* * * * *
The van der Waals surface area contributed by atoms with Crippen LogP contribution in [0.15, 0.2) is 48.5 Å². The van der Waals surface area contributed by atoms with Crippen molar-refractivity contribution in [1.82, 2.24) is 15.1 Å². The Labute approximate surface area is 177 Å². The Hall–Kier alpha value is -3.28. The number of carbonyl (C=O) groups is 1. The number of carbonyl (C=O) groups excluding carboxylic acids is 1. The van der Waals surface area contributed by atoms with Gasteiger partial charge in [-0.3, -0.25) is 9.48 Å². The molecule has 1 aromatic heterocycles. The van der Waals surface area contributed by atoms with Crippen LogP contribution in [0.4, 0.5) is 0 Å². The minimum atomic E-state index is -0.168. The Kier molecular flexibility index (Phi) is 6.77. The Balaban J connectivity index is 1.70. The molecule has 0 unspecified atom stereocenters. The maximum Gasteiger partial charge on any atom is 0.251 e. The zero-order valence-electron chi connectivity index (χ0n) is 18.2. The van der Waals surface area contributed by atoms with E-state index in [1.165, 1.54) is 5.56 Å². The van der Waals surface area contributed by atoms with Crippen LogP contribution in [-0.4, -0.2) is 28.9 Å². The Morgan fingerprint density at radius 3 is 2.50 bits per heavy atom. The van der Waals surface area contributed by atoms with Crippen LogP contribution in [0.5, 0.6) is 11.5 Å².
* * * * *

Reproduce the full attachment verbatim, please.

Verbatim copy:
The van der Waals surface area contributed by atoms with Crippen LogP contribution in [0.15, 0.2) is 48.5 Å². The van der Waals surface area contributed by atoms with Crippen molar-refractivity contribution in [1.82, 2.24) is 15.1 Å². The Labute approximate surface area is 177 Å². The Hall–Kier alpha value is -3.28. The number of carbonyl (C=O) groups is 1. The number of carbonyl (C=O) groups excluding carboxylic acids is 1. The van der Waals surface area contributed by atoms with Gasteiger partial charge in [-0.3, -0.25) is 9.48 Å². The molecule has 1 aromatic heterocycles. The van der Waals surface area contributed by atoms with Crippen LogP contribution in [0.4, 0.5) is 0 Å². The minimum atomic E-state index is -0.168. The Kier molecular flexibility index (Phi) is 6.77. The Balaban J connectivity index is 1.70. The molecule has 0 unspecified atom stereocenters. The maximum Gasteiger partial charge on any atom is 0.251 e. The zero-order valence-electron chi connectivity index (χ0n) is 18.2. The van der Waals surface area contributed by atoms with E-state index in [1.165, 1.54) is 5.56 Å². The van der Waals surface area contributed by atoms with Crippen LogP contribution in [-0.4, -0.2) is 28.9 Å². The Morgan fingerprint density at radius 3 is 2.50 bits per heavy atom. The van der Waals surface area contributed by atoms with Crippen LogP contribution in [0.5, 0.6) is 11.5 Å².